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What is the difference between Calling a method by one of the three methods ?

  1. via Creating a new thread
  2. Synchronous call through Invoke
  3. Asynchronous call through BeginInvoke and alternatively EndInvoke

I am assuming all the calls will be using a matching delegate under the hood.

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What language are we talking about here? Can you edit your question with the BeginInvoke and EndInvoke code? Maybe that will be apparent to folks who know about that but it's not to me. –  Gray Apr 5 '12 at 18:03
    
It looks like .NET - especially given the user's name and the question details... –  Reed Copsey Apr 5 '12 at 18:06
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@Gray looks like a .NET platform if there is BeginInvoke/EndInvoke and the fact that the OP's username has Dot NET in it. –  Lirik Apr 5 '12 at 18:07
    
Ha! Didn't think to check the screen name @Lirik. Thanks. –  Gray Apr 5 '12 at 18:09
    
Its C# language –  rajibdotnet Apr 5 '12 at 19:38

1 Answer 1

(Assuming .NET given your user name...) These three options are different ways to use a delegate.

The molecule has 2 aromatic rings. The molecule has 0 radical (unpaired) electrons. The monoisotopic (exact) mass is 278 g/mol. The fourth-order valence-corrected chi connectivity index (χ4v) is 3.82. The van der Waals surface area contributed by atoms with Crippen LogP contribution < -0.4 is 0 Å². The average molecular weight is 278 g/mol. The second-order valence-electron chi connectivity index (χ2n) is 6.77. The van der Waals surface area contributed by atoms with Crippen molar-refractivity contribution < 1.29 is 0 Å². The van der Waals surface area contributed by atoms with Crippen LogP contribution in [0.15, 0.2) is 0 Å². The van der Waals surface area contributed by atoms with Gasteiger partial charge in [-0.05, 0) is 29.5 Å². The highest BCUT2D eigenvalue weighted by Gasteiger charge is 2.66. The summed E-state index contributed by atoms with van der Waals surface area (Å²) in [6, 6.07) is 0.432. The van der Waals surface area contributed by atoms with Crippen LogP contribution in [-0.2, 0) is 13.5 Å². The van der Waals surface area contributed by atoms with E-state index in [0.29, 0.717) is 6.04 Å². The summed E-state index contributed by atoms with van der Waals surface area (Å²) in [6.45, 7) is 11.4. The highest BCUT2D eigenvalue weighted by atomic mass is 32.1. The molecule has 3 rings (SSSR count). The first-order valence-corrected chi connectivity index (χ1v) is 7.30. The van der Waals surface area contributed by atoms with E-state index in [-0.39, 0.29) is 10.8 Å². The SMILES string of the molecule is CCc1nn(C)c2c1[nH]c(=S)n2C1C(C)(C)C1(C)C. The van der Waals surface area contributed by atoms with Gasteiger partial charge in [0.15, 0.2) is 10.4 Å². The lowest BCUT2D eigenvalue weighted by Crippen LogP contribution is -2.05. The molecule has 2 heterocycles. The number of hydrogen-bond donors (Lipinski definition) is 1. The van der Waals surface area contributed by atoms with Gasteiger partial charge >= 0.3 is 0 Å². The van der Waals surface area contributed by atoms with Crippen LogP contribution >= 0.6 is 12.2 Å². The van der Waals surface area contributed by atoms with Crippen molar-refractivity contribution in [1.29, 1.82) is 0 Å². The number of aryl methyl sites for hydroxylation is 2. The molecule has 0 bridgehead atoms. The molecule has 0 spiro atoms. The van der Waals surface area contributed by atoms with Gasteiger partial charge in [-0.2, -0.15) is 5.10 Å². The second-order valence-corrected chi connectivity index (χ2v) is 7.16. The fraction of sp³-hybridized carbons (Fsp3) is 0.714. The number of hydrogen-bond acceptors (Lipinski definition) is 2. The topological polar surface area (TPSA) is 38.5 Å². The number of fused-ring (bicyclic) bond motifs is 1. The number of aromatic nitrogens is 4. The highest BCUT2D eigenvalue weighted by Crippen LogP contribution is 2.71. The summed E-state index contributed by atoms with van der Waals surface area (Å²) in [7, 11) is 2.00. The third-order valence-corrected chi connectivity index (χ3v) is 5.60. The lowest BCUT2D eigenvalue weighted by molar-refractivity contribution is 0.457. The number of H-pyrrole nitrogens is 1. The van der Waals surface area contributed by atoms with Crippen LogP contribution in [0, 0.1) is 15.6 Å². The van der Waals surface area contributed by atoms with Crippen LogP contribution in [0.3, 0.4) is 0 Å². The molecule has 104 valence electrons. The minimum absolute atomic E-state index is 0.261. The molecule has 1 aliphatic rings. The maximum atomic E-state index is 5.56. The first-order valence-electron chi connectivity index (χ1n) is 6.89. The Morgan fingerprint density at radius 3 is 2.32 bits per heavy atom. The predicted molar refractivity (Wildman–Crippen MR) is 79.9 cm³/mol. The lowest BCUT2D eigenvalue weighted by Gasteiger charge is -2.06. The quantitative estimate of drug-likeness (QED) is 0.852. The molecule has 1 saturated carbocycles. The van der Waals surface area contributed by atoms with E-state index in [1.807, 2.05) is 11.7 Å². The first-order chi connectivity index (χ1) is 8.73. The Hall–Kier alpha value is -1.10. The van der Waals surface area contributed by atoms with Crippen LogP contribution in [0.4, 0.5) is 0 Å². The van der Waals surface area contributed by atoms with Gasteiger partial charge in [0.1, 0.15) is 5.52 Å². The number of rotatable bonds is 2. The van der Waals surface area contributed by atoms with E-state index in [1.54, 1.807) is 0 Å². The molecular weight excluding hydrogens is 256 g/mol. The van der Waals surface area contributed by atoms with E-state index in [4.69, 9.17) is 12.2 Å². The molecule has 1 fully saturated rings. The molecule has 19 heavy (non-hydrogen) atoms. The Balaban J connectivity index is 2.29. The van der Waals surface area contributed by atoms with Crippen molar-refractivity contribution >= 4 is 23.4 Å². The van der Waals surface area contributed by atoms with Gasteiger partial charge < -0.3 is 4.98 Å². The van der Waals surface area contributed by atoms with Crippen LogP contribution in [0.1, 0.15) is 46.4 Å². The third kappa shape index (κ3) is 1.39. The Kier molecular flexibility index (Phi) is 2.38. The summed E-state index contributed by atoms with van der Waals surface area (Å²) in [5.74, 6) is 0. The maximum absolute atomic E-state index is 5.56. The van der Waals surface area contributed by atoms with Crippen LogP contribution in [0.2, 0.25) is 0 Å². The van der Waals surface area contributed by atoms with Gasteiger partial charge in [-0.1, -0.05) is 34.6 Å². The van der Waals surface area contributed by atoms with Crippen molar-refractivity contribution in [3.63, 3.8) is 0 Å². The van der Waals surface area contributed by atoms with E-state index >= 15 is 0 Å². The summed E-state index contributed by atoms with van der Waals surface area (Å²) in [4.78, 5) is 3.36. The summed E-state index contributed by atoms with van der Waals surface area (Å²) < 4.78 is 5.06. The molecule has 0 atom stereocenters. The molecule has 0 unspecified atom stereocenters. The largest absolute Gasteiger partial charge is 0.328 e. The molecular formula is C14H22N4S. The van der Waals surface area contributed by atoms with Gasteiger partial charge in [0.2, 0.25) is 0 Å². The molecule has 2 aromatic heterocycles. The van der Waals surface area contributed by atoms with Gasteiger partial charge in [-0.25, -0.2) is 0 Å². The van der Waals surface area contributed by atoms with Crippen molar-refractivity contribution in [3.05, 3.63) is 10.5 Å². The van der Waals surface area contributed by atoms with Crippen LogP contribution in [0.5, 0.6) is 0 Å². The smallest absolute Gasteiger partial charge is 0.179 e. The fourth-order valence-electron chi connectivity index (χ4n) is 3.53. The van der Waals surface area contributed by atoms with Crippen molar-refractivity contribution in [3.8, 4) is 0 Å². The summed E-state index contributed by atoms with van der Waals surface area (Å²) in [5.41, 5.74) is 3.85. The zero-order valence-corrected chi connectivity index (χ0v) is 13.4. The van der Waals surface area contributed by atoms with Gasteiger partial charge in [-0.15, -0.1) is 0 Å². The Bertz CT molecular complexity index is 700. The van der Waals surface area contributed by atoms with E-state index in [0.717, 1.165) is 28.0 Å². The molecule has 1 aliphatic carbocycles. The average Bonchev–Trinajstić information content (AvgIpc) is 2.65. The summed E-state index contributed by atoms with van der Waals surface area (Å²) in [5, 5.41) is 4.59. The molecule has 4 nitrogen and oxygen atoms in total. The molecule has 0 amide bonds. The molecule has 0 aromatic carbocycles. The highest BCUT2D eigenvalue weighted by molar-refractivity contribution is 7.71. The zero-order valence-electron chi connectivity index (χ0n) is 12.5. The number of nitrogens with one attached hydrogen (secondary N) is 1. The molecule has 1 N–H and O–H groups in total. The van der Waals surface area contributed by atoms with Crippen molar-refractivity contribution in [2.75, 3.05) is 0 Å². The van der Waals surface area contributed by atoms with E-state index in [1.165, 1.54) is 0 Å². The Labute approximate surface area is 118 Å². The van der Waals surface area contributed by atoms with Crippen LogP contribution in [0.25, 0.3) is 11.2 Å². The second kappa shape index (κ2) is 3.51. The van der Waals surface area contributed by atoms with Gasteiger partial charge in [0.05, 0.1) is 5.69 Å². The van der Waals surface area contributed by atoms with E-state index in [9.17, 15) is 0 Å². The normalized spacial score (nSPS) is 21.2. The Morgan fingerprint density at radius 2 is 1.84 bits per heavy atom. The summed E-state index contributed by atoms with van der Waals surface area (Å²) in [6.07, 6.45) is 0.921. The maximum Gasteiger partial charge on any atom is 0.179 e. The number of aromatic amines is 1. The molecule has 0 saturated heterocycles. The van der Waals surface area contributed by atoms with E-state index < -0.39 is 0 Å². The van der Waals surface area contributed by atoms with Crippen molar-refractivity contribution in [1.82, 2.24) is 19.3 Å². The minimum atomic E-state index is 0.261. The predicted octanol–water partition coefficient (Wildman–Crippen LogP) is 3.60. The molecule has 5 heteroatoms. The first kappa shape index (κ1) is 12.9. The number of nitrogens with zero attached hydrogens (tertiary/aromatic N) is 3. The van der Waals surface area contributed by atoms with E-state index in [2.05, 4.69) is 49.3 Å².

Creating a new thread doesn't specifically "call a method", but rather starts a new thread using a specified delegate as the method to run within the new thread. This will launch an entire new thread for you, and run your delegate within the separate thread.

Asynchronously calling the delegate via BeginInvoke/EndInvoke is similar, except that it will use the ThreadPool instead of creating a new thread.

Synchronously calling the delegate via Invoke will just call the delegate directly on the currently executing thread. This effectively just calls the method being referenced by the delegate.

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So can I say....running a delegate in separate thread and asynchronous calling are both background process ? –  rajibdotnet Apr 6 '12 at 14:16

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